Patching up 'old ways'
TREVOR DUNN, the new chairman of Ballina-based company Permo-Drive, has got a lot of hard work ahead of him - but he is ready to make changes to the way the company runs.
He said the new board of Permo-Drive would take a more 'active' role in the company and would keep shareholders informed of their actions, something he said the previous board 'didn't do very well'.
“It will be a quick learning curve for us,” Mr Dunn said.
“But we can see huge potential in the technology and we are working to get it commercialised in the next 12 months.”
Mr Dunn's company, OFS Sales Pty Ltd, on Thursday bought 19 per cent of the capital of Permo-Drive and put $50,000 into the business in order to keep it afloat.
Permo-Drive has invented a fuel-saving technology for heavy vehicles such as garbage trucks, but almost went into liquidation because the company did not have enough money to commercialise the product.
The transaction with OFS Sales, combined with Permo-Drive and OFS Sales buying back 100 per cent of its convertible notes (a type of share), have kept the company afloat.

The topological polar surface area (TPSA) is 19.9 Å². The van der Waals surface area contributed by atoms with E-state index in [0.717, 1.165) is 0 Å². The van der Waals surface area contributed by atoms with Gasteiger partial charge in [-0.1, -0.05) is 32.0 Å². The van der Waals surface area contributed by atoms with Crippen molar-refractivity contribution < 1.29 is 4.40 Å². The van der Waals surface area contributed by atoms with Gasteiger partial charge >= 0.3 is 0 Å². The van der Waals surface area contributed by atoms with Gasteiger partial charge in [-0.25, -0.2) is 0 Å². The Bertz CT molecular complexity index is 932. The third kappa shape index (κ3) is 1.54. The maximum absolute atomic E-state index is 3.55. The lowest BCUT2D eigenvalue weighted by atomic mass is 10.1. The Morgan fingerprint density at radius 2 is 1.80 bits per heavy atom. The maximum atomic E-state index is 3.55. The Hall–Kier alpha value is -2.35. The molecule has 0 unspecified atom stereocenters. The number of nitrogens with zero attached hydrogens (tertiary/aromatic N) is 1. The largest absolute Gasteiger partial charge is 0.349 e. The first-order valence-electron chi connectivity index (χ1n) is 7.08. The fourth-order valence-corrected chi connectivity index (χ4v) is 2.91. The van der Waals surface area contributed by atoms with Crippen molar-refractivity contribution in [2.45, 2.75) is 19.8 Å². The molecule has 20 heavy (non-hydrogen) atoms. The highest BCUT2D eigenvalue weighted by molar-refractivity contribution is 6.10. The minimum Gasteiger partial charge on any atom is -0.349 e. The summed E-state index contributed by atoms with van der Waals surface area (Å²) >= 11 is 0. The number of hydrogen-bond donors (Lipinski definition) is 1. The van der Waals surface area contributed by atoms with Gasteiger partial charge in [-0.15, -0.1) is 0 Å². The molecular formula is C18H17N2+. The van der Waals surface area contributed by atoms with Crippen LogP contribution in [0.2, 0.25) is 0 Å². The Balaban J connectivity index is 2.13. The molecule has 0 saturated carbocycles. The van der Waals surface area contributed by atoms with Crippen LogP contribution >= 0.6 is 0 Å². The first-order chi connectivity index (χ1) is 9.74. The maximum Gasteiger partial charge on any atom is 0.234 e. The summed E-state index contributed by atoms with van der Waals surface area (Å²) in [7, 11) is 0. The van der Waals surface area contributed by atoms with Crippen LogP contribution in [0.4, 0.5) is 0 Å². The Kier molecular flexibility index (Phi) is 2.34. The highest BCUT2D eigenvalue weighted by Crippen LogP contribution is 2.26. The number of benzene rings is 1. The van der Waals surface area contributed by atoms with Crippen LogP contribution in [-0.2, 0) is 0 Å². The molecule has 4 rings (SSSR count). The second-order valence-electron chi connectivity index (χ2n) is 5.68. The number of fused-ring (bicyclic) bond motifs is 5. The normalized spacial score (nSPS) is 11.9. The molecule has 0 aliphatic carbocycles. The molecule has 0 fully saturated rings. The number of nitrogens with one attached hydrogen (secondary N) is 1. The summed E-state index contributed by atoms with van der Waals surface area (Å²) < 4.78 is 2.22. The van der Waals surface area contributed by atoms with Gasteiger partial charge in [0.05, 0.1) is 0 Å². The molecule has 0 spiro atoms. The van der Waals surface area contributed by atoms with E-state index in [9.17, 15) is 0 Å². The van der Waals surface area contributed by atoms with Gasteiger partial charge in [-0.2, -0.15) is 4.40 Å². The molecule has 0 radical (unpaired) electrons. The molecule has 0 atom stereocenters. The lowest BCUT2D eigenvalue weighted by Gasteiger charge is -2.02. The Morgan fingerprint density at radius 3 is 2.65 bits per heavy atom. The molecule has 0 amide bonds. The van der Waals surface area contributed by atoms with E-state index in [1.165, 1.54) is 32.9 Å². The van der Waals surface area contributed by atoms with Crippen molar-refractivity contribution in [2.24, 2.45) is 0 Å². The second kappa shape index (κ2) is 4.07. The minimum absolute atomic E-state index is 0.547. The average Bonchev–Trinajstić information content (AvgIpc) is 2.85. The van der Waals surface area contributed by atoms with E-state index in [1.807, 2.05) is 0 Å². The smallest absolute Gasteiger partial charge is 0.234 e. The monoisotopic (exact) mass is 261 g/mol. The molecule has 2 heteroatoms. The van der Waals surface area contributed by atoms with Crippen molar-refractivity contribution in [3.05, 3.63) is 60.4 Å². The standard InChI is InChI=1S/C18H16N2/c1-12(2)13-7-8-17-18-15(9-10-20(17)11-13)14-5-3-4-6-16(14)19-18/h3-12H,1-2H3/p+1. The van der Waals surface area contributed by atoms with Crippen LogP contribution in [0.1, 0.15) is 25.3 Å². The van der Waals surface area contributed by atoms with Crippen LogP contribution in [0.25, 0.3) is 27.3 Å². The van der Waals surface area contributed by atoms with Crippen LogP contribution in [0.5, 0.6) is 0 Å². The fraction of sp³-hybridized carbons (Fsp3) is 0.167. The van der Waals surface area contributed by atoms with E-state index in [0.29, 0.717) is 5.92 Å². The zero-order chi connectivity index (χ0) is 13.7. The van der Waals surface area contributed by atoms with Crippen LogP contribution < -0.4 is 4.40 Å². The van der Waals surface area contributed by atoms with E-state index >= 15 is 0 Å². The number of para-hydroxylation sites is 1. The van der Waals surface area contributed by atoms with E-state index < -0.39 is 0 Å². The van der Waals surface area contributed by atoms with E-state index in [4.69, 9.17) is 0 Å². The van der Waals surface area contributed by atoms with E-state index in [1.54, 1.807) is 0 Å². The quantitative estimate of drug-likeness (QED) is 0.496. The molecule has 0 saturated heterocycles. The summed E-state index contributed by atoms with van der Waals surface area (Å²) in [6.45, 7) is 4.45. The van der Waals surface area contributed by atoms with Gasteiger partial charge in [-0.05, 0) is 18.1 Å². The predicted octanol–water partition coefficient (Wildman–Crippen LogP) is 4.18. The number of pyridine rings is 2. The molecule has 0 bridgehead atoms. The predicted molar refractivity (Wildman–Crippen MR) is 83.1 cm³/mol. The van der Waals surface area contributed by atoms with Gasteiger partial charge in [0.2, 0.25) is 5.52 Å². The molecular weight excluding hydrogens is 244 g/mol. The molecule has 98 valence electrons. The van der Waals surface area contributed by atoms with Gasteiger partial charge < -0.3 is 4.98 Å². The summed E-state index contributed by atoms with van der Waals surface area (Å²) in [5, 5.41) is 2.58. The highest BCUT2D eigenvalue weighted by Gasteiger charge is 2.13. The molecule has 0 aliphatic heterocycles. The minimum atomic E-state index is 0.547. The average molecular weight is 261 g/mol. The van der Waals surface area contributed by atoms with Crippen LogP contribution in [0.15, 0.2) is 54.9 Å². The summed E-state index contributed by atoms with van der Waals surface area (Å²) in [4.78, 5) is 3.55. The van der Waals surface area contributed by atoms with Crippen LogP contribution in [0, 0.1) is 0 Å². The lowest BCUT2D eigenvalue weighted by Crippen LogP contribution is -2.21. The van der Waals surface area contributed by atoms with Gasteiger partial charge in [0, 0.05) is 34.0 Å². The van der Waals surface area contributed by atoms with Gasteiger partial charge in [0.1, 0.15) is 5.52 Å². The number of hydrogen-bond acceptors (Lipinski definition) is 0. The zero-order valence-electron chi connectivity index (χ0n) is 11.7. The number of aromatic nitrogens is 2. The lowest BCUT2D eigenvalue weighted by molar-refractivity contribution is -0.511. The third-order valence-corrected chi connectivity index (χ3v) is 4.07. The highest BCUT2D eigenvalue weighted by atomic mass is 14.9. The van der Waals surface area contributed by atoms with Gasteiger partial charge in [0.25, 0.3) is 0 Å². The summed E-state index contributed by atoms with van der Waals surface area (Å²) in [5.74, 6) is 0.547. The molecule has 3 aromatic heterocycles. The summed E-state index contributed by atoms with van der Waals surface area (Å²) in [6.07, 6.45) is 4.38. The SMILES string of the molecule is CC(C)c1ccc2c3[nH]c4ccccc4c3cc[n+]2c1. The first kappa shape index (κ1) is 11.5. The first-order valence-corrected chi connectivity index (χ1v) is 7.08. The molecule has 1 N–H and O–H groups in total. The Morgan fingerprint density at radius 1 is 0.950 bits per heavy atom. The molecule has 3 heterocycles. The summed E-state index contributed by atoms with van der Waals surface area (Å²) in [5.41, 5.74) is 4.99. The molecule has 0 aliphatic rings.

The new board includes Mr Dunn, a former finance and business advisory consultant who now runs Tregeagle-based Optimum Farming Solutions - the parent company of OFS Sales - which he said was formed earlier this year with the aim of getting into 'high-tech agricultural projects'.
Tony Hart, a director at Landpartners in Lismore, is also on the board and is Mr Dunn's business partner in OFS Sales.
The other board members are Yamba man Mark Mitchell, a property developer who owns shares in the Blue Dolphin Holiday Resort at Yamba and Angourie Rainforest Resort; and Tasmanian man Ian Mitton, the chairman of barramundi fish farming company Astralis Aquaculture.
Mr Dunn said the four men were 'like-minded business people' who had a passion to save Australian inventions from going overseas.
“We won't make money out of Permo-Drive for 12 months, so we'll have to get involved with other things to compensate for that. We're looking around,” Mr Dunn said.
He said he would meet staff next week and look for another site to house the company, as the lease on the current site at Ballina had almost expired.
The next step was to raise enough money to get the product commercialised, which could cost up to $7.5 million.
Permo-Drive would be seeking help from shareholders and other investors as well as working with shareholder John Hannaford'sSave Our Technology group, and applying for a $5 million Federal Government Climate Ready grant, for which matching funds were required, he said.
“We've got a lot of hard work ahead of us,” Mr Dunn said.